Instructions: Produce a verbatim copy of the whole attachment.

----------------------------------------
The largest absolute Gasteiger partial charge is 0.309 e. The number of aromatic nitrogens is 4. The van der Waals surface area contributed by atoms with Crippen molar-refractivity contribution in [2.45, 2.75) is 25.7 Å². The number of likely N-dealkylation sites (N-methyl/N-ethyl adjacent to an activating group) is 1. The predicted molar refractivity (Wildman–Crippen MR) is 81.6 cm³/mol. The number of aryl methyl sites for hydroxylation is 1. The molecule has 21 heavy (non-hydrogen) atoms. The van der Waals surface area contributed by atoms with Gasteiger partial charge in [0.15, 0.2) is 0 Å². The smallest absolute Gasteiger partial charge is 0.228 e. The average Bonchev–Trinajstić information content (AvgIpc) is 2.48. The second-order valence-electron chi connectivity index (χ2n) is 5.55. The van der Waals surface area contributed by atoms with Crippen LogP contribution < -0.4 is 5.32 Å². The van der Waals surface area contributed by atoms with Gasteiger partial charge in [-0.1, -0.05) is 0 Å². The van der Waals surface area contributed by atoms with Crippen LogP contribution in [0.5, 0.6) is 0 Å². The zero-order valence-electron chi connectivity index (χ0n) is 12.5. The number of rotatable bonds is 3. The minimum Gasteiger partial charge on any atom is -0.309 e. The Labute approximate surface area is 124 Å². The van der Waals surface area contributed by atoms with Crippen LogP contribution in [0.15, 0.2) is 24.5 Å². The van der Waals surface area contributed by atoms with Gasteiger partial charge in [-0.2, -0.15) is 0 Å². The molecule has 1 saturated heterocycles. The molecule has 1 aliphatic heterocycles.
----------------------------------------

The largest absolute Gasteiger partial charge is 0.309 e. The number of aromatic nitrogens is 4. The van der Waals surface area contributed by atoms with Crippen molar-refractivity contribution in [2.45, 2.75) is 25.7 Å². The number of likely N-dealkylation sites (N-methyl/N-ethyl adjacent to an activating group) is 1. The predicted molar refractivity (Wildman–Crippen MR) is 81.6 cm³/mol. The number of aryl methyl sites for hydroxylation is 1. The molecule has 21 heavy (non-hydrogen) atoms. The van der Waals surface area contributed by atoms with Gasteiger partial charge in [0.15, 0.2) is 0 Å². The smallest absolute Gasteiger partial charge is 0.228 e. The average Bonchev–Trinajstić information content (AvgIpc) is 2.48. The second-order valence-electron chi connectivity index (χ2n) is 5.55. The van der Waals surface area contributed by atoms with Crippen LogP contribution < -0.4 is 5.32 Å². The van der Waals surface area contributed by atoms with Gasteiger partial charge in [-0.1, -0.05) is 0 Å². The van der Waals surface area contributed by atoms with Crippen LogP contribution in [0.5, 0.6) is 0 Å². The zero-order valence-electron chi connectivity index (χ0n) is 12.5. The number of rotatable bonds is 3. The minimum Gasteiger partial charge on any atom is -0.309 e. The Labute approximate surface area is 124 Å². The van der Waals surface area contributed by atoms with Crippen LogP contribution in [0.15, 0.2) is 24.5 Å². The van der Waals surface area contributed by atoms with Gasteiger partial charge in [-0.2, -0.15) is 0 Å². The molecule has 1 saturated heterocycles. The molecule has 1 aliphatic heterocycles.